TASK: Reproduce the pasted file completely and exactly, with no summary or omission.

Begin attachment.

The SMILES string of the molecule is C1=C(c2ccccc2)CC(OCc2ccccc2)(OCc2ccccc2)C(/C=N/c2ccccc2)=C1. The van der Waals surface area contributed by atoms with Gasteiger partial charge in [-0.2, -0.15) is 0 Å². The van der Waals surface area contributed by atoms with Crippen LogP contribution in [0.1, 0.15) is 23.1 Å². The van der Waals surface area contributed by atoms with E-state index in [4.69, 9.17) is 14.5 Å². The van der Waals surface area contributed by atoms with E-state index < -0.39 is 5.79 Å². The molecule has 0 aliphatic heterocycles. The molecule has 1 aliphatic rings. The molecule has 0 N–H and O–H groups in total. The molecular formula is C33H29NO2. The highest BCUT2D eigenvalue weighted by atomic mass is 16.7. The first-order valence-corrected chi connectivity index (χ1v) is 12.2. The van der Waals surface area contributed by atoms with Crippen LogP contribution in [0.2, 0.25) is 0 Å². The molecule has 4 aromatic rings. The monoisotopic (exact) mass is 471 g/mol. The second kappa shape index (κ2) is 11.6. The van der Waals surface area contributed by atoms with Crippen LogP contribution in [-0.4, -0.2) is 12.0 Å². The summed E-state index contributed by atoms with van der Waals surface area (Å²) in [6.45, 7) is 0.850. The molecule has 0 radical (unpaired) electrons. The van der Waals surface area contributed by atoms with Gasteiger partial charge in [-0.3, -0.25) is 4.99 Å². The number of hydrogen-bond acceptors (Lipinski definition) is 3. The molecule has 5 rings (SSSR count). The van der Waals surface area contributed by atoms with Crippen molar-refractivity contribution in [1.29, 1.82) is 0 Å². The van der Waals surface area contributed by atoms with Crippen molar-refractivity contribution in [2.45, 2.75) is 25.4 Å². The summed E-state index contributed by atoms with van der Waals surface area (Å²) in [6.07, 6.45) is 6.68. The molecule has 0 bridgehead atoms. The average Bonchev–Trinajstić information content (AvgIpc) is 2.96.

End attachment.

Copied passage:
The SMILES string of the molecule is C1=C(c2ccccc2)CC(OCc2ccccc2)(OCc2ccccc2)C(/C=N/c2ccccc2)=C1. The van der Waals surface area contributed by atoms with Gasteiger partial charge in [-0.2, -0.15) is 0 Å². The van der Waals surface area contributed by atoms with Crippen LogP contribution in [0.1, 0.15) is 23.1 Å². The van der Waals surface area contributed by atoms with E-state index in [4.69, 9.17) is 14.5 Å². The van der Waals surface area contributed by atoms with E-state index < -0.39 is 5.79 Å². The molecule has 0 aliphatic heterocycles. The molecule has 1 aliphatic rings. The molecule has 0 N–H and O–H groups in total. The molecular formula is C33H29NO2. The highest BCUT2D eigenvalue weighted by atomic mass is 16.7. The first-order valence-corrected chi connectivity index (χ1v) is 12.2. The van der Waals surface area contributed by atoms with Crippen LogP contribution in [0.2, 0.25) is 0 Å². The molecule has 4 aromatic rings. The monoisotopic (exact) mass is 471 g/mol. The second kappa shape index (κ2) is 11.6. The van der Waals surface area contributed by atoms with Crippen LogP contribution in [-0.4, -0.2) is 12.0 Å². The summed E-state index contributed by atoms with van der Waals surface area (Å²) in [6.45, 7) is 0.850. The molecule has 0 radical (unpaired) electrons. The van der Waals surface area contributed by atoms with Gasteiger partial charge in [-0.3, -0.25) is 4.99 Å². The number of hydrogen-bond acceptors (Lipinski definition) is 3. The molecule has 5 rings (SSSR count). The van der Waals surface area contributed by atoms with Crippen molar-refractivity contribution in [1.29, 1.82) is 0 Å². The van der Waals surface area contributed by atoms with Crippen molar-refractivity contribution in [2.45, 2.75) is 25.4 Å². The summed E-state index contributed by atoms with van der Waals surface area (Å²) in [6.07, 6.45) is 6.68. The molecule has 0 bridgehead atoms. The average Bonchev–Trinajstić information content (AvgIpc) is 2.96.